Roofing may also appear on the city’s chopping block to improve sight lines from street to buildings, although that element remains under consideration by city staff members.
Cream Bean Berry uses umbrellas in its bump-out instead of a temporary roof, but umbrellas also came under scrutiny by City Council. City staff had no plans to prohibit umbrellas in the next set of design standards, but Councilor Kim Baxter questioned why umbrellas would be allowed if roofing isn’t because both interfere with street-to-building line of sight.
“I understand what they’re trying to achieve in terms of standardizing some of what we have and also not obstructing the view of the historic downtown Main buildings,” Burford said Thursday. “But it’s tough. Because there is no obvious best option and we’ve had to do changes already every year. I would be most happy if we were able to keep what we already have.”
Design standards for bump-outs have shifted from year to year since the temporary program debuted in 2020, creating some uncertainty for business owners about what will and won’t be allowed in the future, including whether bump-outs would be allowed at all, Walsworth said.
Burford said some businesses, including Cream Bean Berry, have made “significant investments” into their bump-out structures. Since 2020, Cream Bean Berry has spent a total of about $40,000 on its bump-out structure, plus another $1,500 for breaking it down and storage every year.
Cream Bean Berry used the city’s iron parade barricades and pop-up tents in 2020. The next year, the business used steel barricades fabricated by Modstreet to designate its bump-out space and also introduced umbrellas to the setup. This year, it added decking to the structure.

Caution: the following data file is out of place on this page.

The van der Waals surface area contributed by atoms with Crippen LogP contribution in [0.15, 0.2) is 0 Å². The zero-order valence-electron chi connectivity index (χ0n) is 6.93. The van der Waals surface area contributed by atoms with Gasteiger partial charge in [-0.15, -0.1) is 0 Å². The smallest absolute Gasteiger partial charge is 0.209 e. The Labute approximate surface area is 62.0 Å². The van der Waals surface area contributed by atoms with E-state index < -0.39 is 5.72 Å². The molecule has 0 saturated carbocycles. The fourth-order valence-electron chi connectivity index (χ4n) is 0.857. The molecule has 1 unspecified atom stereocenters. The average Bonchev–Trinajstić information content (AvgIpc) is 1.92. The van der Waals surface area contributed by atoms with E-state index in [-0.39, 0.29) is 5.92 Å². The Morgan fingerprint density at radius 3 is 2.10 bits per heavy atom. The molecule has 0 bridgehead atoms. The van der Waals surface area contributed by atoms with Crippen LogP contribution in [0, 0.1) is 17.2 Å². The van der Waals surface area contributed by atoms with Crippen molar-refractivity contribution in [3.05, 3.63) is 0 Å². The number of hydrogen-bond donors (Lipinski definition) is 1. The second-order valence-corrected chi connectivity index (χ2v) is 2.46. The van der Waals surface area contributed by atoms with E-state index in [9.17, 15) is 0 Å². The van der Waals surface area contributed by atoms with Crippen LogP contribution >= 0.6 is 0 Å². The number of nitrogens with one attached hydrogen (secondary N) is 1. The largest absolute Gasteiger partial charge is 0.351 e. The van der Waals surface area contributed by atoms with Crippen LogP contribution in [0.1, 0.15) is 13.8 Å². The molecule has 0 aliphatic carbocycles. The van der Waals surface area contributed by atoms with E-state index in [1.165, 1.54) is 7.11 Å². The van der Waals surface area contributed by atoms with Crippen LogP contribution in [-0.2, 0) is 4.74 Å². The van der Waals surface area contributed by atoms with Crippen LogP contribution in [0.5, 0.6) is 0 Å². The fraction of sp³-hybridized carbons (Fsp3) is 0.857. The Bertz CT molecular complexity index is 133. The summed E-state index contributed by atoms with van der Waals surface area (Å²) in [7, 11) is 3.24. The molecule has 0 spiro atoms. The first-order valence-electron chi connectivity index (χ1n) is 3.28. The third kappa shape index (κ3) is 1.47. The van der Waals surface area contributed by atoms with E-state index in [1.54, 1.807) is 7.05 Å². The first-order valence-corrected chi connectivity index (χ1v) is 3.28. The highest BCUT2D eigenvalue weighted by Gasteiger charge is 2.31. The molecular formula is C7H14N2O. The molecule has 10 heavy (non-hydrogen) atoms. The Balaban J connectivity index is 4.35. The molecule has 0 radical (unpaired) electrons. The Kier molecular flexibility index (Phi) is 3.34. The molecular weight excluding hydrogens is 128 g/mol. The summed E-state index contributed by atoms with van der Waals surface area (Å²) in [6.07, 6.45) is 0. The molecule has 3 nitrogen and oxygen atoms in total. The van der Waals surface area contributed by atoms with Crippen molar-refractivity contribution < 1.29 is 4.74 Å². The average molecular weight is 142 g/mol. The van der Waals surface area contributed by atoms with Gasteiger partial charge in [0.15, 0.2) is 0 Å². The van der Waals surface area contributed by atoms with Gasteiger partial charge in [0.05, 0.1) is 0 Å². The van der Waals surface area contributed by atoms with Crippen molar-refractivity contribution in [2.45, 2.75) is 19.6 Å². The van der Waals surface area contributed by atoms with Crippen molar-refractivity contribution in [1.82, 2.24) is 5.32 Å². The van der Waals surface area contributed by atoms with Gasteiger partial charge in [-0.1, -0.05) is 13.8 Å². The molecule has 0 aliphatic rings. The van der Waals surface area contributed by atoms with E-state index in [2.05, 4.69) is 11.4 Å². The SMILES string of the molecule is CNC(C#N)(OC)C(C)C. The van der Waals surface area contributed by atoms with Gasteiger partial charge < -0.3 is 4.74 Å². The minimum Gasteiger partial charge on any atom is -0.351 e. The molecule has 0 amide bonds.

“These past two years I’ve used umbrellas because I feel like that gives us the most flexibility and I think it’s aesthetically pleasing,” she said. “My preference would be to do the umbrellas again.”
She said having no shade for relief from the summer heat would be a detriment to customers, who are largely families with kids and grandparents.
“I see lots of elderly members of families there all summer,” she said. “I just sympathize because I’ve had small children and when you’re traveling and you’ve been out in the heat and you’ve been walking around, you’re just kind of exhausted and need a place to collapse for a little while.”
She could see the relief on people’s faces when they grab a shady spot in her bump-out and are able to relax with a cold treat, she said.
Crosby said on Friday he and staff members have already reached out to bump-out owners to determine solutions for roofing and line-of-sight concerns. He said they are exploring multiple options.
“One thought after talking with our transportation team was possibly allowing a smaller pitch of the roof,” he said. “Instead of a 4 foot or a 5 foot rise, maybe we only allow a 6 inch or a 12 inch rise.”
Shorter roof pitches would not obstruct buildings facades, he said.
Shade sails are another option. They would need to be anchored properly so they don’t get swept up in the wind and cause damage to a building facade or people.
“The nice part about those shade sails is, depending on how they’re oriented, we could really reduce the amount of vertical sight line that’s obstructed from the street or from the opposing sidewalk because those (sails) are very thin,” he said.
And umbrellas are still under consideration, he said.
Crosby said design requirements are still a work in progress, but he hopes to have a finalized set of new standards by the end of November. The city will apply ADA standards to all bump-outs requiring them to be flush with the sidewalk or include ramps from the sidewalk to the bump-out space.
The city will also enforce design compliance more stringently than in past years, he said.